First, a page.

Archive for September, 2015

King – Man + Woman = Queen

September 21, 2015


Here is a fascinating article and paper on computational linguistics.




Religion and Science

September 20, 2015

sq_religion_vs_scienceWhat is the relationship between religion and science? Instead of one answer, Templeton Prize winner Ian Barbour presents us with four possibilities: independence (or autonomy), conflict, dialogue, and integration.

These four relationships described by Barbour can be useful to consider, as they describe what may exist between the two entities in the mind of an individual or the social discourse of a culture. For religion and science, what is their stance towards one another? Would you say they are independent of one another like Stephen Jay Gould’s non-overlapping magisteria, or in constant conflict as they appear to be in the media? Or are they in helpful dialogue with one another or even harmoniously integrated with one another? Or are they one thing some times, and then another thing at other times?

It seems that these four relationships are not restricted to just religion and science, as any two distinct institutions could have one or more of these interactions between them. For example there is religion and government, science and business, or public education and certain political organizations, to name just a few. Also, any two different religious institutions or any two different scientific fields could be in any of these relationships. For example there is the Catholic Church and all Protestant Churches, Sunni Islam and Shia Islam, and even Christianity and Buddhism. For science, consider physics and biology, chemistry and sociology, etc.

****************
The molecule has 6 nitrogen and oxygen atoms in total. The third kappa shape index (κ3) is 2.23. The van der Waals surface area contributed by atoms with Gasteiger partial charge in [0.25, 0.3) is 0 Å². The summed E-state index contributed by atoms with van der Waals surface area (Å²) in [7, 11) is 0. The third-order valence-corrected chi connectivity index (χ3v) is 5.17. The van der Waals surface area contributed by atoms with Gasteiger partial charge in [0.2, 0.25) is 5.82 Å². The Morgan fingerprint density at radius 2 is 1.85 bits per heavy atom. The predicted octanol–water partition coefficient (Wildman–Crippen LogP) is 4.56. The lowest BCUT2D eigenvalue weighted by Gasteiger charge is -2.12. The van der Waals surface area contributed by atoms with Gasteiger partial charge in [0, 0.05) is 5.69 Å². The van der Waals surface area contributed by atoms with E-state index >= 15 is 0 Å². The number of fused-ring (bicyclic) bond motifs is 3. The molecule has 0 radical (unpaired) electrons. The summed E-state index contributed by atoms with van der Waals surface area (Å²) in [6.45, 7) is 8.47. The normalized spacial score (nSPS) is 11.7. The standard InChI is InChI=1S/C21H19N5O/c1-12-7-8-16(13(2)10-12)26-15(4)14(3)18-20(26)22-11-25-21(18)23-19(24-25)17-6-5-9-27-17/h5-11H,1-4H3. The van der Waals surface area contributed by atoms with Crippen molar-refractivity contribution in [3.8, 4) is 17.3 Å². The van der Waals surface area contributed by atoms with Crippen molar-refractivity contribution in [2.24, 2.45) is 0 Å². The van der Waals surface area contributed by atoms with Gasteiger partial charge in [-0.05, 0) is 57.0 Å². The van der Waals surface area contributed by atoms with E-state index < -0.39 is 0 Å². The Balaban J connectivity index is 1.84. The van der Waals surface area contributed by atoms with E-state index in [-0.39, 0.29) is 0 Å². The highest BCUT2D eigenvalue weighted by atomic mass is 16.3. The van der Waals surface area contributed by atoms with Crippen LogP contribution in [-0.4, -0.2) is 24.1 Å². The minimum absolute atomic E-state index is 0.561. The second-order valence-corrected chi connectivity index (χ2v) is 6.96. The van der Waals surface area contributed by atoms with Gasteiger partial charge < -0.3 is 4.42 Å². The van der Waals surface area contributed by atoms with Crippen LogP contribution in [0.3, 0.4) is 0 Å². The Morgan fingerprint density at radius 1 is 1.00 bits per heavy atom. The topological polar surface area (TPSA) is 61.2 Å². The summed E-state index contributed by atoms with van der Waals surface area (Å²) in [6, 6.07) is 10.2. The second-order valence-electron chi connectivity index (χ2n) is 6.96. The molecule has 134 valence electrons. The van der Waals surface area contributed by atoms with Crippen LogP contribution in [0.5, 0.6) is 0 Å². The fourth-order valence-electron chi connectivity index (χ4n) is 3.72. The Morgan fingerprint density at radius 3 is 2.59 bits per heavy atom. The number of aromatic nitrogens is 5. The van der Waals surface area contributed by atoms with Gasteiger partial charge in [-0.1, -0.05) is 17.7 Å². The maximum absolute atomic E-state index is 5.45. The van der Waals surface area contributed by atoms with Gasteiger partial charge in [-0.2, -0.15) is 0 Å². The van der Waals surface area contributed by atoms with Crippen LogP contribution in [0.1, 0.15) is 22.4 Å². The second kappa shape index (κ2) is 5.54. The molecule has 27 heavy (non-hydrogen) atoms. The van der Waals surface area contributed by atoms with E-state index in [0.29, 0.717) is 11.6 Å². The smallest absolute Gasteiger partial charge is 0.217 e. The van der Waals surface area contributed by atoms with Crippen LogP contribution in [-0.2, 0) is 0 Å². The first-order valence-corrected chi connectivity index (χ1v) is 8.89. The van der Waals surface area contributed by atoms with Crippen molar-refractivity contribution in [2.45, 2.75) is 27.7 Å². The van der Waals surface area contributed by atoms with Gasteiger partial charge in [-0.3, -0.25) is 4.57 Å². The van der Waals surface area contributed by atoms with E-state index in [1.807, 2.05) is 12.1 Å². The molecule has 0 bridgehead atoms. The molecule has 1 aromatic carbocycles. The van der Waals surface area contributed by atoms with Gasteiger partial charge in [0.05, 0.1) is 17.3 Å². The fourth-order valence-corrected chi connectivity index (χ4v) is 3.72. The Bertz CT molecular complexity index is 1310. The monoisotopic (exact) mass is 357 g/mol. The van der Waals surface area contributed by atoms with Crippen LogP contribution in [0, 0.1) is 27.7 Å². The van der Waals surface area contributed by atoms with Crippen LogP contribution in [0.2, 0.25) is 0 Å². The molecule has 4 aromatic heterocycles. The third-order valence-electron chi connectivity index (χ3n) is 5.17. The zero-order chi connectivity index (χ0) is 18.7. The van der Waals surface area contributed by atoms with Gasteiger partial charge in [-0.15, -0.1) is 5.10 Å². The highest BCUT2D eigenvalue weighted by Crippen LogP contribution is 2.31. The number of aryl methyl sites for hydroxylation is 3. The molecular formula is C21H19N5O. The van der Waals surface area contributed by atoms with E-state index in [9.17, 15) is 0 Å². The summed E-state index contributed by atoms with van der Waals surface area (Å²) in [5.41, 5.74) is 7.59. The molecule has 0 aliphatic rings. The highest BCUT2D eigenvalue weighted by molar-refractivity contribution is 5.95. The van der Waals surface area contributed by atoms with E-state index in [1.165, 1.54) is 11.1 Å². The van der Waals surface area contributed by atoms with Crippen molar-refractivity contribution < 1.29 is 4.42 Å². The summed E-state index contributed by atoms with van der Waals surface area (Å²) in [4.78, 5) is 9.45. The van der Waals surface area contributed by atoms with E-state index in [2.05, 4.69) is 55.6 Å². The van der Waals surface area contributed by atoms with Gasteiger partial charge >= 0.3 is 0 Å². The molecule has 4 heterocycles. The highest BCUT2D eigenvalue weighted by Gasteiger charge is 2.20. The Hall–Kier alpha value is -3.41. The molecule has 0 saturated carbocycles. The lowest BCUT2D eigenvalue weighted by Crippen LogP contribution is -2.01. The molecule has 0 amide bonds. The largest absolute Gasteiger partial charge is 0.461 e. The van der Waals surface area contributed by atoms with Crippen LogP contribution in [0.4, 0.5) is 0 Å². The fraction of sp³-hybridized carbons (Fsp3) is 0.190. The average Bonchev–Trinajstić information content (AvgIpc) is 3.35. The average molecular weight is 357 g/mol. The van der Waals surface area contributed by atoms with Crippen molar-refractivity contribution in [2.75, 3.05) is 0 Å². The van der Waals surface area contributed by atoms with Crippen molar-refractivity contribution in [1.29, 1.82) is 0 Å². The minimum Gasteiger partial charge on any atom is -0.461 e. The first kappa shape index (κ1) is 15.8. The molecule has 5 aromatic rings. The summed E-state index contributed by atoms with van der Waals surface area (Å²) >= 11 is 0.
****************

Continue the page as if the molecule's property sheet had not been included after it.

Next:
So why pick on religion and science? Is it because there seems to be so much conflict between them in our own minds? Are they frequently at odds with one another in the public and private spheres? And is that a good thing or a bad thing?

What is religion, anyway? Is it the sum total of all religious institutions and cultural behaviors? Is it the sum total of all religious beliefs held by individuals? Or is it the total of both of those things, plus more? And what is science? Is it the sum total of all scientific facts and literature, or the actual institutional structures and methodologies for all scientific practitioners? Is it the sum total of all scientific knowledge along with all the evidence for all that knowledge that are in the current minds of scientists and even non-scientists?

Without people, all you would have left of religion are the buildings, the texts, and the relics. Without people, all you would have left of science are the buildings, the writings, the instruments, and the facts. Both obviously have very large individual and social components that are sustained through teaching and learning. If post-humans or alien visitors found only the material residue of human religion, they could possibly understand it to some extent with enough anthropological work. If visitors found only the material residue of human science, I think they would be able to follow the chain of reasoning and the body of evidence to support the factual conclusions. Some facts and theories might be incorrect, certainly, but not most. Thus science contains an objective component not found in religion.

The first sentence about each from Wikipedia: